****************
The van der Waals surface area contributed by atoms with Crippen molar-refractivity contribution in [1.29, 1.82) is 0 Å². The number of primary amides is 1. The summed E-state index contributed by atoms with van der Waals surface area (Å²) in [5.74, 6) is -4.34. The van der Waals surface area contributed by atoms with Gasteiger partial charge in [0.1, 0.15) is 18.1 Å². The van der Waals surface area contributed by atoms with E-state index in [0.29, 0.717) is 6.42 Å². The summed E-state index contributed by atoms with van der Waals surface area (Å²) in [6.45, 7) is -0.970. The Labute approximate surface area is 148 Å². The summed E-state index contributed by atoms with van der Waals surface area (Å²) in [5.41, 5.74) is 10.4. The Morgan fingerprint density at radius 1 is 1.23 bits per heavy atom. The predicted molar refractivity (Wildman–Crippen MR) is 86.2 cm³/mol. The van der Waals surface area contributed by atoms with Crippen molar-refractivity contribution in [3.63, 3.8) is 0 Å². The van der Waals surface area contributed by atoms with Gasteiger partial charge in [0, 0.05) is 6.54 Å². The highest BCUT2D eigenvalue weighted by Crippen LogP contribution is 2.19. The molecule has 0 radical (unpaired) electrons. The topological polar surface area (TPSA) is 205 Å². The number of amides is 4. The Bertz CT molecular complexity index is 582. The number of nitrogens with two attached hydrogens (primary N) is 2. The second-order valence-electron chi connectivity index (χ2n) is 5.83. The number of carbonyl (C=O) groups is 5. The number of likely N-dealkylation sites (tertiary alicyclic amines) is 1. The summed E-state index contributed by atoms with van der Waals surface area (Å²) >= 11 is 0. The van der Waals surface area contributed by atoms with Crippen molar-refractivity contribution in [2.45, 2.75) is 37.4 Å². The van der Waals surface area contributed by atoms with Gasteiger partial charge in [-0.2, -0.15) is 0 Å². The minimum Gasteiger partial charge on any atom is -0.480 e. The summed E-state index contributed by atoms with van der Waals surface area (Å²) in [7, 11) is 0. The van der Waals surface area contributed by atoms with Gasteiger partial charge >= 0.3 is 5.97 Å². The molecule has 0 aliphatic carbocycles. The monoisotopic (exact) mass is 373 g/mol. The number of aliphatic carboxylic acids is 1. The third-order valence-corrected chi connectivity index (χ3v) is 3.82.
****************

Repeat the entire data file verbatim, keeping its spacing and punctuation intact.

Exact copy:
The van der Waals surface area contributed by atoms with Crippen molar-refractivity contribution in [1.29, 1.82) is 0 Å². The number of primary amides is 1. The summed E-state index contributed by atoms with van der Waals surface area (Å²) in [5.74, 6) is -4.34. The van der Waals surface area contributed by atoms with Gasteiger partial charge in [0.1, 0.15) is 18.1 Å². The van der Waals surface area contributed by atoms with E-state index in [0.29, 0.717) is 6.42 Å². The summed E-state index contributed by atoms with van der Waals surface area (Å²) in [6.45, 7) is -0.970. The Labute approximate surface area is 148 Å². The summed E-state index contributed by atoms with van der Waals surface area (Å²) in [5.41, 5.74) is 10.4. The Morgan fingerprint density at radius 1 is 1.23 bits per heavy atom. The predicted molar refractivity (Wildman–Crippen MR) is 86.2 cm³/mol. The van der Waals surface area contributed by atoms with Crippen molar-refractivity contribution in [3.63, 3.8) is 0 Å². The van der Waals surface area contributed by atoms with Gasteiger partial charge in [0, 0.05) is 6.54 Å². The highest BCUT2D eigenvalue weighted by Crippen LogP contribution is 2.19. The molecule has 0 radical (unpaired) electrons. The topological polar surface area (TPSA) is 205 Å². The number of amides is 4. The Bertz CT molecular complexity index is 582. The number of nitrogens with two attached hydrogens (primary N) is 2. The second-order valence-electron chi connectivity index (χ2n) is 5.83. The number of carbonyl (C=O) groups is 5. The number of likely N-dealkylation sites (tertiary alicyclic amines) is 1. The summed E-state index contributed by atoms with van der Waals surface area (Å²) >= 11 is 0. The van der Waals surface area contributed by atoms with Crippen molar-refractivity contribution in [2.45, 2.75) is 37.4 Å². The van der Waals surface area contributed by atoms with Gasteiger partial charge in [-0.2, -0.15) is 0 Å². The minimum Gasteiger partial charge on any atom is -0.480 e. The summed E-state index contributed by atoms with van der Waals surface area (Å²) in [7, 11) is 0. The van der Waals surface area contributed by atoms with Gasteiger partial charge >= 0.3 is 5.97 Å². The molecule has 0 aliphatic carbocycles. The monoisotopic (exact) mass is 373 g/mol. The number of aliphatic carboxylic acids is 1. The third-order valence-corrected chi connectivity index (χ3v) is 3.82.